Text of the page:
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Your mad survival skills: busted

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posted on Dec, 12 2007 @ 07:35 AM
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Excellent! Making me hungry for ham!

I've recommended several times the books of John Seymour, who died recently. He was a "self-sufficiency" advocate rather than a survivalist. But his advice has always proven worthwhile for me, and matches what knowledgeable old-timers have told me.

One of the things he wrote repeatedly, and I've heard old-timers say, is that when it comes to curing meat, you are racing the bacteria to the center of the meat. As long as you got there first, you won. In other words, the critical thing when butchering a carcass is to disembowel and quarter it as quickly as possible, to cool it, and cover the surface with your cure before flies or just air had a chance to damage it. I helped a family that butchered their own hogs, and they always stressed curing the bone-end that is visible at the surface of the meat. They claimed bacteria migrated down the bone, so they basted the exposed cross-section with a special baste.

I have a friend who ranches and who hangs his beef for at least 6 months. You can definitely taste the positive difference.

Old-timers in north texas used to kill a hog in november and hang the ham under the windmill platform to eat at Easter Sunday dinner. It was green when they brought it down (many 70+ days in texas, even in winter!).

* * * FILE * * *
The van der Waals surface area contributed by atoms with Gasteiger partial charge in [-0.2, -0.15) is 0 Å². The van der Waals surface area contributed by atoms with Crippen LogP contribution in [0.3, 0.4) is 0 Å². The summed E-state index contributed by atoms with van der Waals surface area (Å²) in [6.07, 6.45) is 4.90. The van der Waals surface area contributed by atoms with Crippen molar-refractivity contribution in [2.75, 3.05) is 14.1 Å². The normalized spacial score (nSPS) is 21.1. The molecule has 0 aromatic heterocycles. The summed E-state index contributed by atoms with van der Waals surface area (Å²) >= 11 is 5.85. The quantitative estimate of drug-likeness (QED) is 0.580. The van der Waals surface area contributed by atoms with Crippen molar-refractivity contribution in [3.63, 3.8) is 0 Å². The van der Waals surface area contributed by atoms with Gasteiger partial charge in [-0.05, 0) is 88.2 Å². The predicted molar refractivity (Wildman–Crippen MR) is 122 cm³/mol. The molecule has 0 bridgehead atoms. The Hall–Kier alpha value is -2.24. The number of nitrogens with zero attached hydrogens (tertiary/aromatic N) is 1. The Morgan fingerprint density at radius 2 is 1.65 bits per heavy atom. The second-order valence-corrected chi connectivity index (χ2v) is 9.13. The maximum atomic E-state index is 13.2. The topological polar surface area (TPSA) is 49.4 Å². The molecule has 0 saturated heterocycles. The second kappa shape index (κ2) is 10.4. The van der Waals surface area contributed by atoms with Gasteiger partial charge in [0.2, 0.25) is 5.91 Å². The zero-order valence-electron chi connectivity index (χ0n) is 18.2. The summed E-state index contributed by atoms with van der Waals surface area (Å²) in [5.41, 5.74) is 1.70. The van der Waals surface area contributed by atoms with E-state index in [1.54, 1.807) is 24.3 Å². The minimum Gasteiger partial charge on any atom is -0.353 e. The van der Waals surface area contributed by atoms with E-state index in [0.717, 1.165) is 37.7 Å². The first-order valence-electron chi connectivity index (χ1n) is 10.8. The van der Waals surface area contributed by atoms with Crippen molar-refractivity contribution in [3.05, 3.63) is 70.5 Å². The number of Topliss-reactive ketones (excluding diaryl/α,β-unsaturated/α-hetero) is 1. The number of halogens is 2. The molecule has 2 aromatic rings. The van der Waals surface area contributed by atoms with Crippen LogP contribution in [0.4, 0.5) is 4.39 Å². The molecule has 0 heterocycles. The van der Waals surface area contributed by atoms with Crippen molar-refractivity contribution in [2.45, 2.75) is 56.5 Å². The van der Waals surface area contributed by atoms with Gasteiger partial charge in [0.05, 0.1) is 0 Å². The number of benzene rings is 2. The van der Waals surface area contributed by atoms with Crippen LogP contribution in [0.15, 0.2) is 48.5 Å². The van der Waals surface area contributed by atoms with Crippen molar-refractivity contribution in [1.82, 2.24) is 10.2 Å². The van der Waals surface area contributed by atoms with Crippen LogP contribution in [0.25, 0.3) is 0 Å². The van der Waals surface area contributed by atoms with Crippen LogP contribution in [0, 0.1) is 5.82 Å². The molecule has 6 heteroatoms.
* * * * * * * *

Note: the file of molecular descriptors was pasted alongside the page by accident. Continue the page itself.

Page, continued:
I have wanted to hang a pheasant, the way Europeans do. I may this winter--going pheasant hunting next week! If I hang it in the shed, the wife doesn't even have to know . . . .

.




posted on Dec, 13 2007 @ 05:14 PM
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This is a great post and a subject I have often thought about. There is alot of bad survival information out there and it circulates around and around to the good of nobody.



posted on Dec, 14 2007 @ 10:27 PM
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Great, another keyboard warrior tellin everyone else, we have NO survival skills.




posted on Dec, 15 2007 @ 05:01 AM
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reply to post by dr_strangecraft
 


Part of my long-term self-sufficiency plan is to build an outdoor kitchen to include an attached root cellar and smoke house. Using modern insulation, a small walk-in root cellar can probably stay well below 60 degrees year round even here in Central Texas. I saw one plan that used used mason jars filled with a water/antifreeze mix in the floor and walls as cold sink to keep the temperature a constant 40 degrees.

I've smoked chicken/turkey before but it takes several days from what I understand to smoke cure a whole carcass hog or side of beef. My brother says that the most efficient use of any hog is turn most of it into sausage especially the ones that are over 250 lbs and then smoke the sausage. It's a ton of work best handled by at least 3-4 people.



posted on May, 18 2008 @ 10:52 AM
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reply to post by citizen smith
 


If its a matter of survival, comunities tined to stay to them selves. I know this first hand having just went through a major flood. Three men died because they were to proud to ask for anyones help. I was prepared but others were not and they tried to brave the water I had a boat and would have gladly picked them up but when I asked if I could help all said, NO we got it.It was tough but I fished off my porch cooked on my grill took my boat to the car and back, all the while lighting by candles that I made
boiling my water catching rain water in a garbage can, folks can survival can be done your bain is the key



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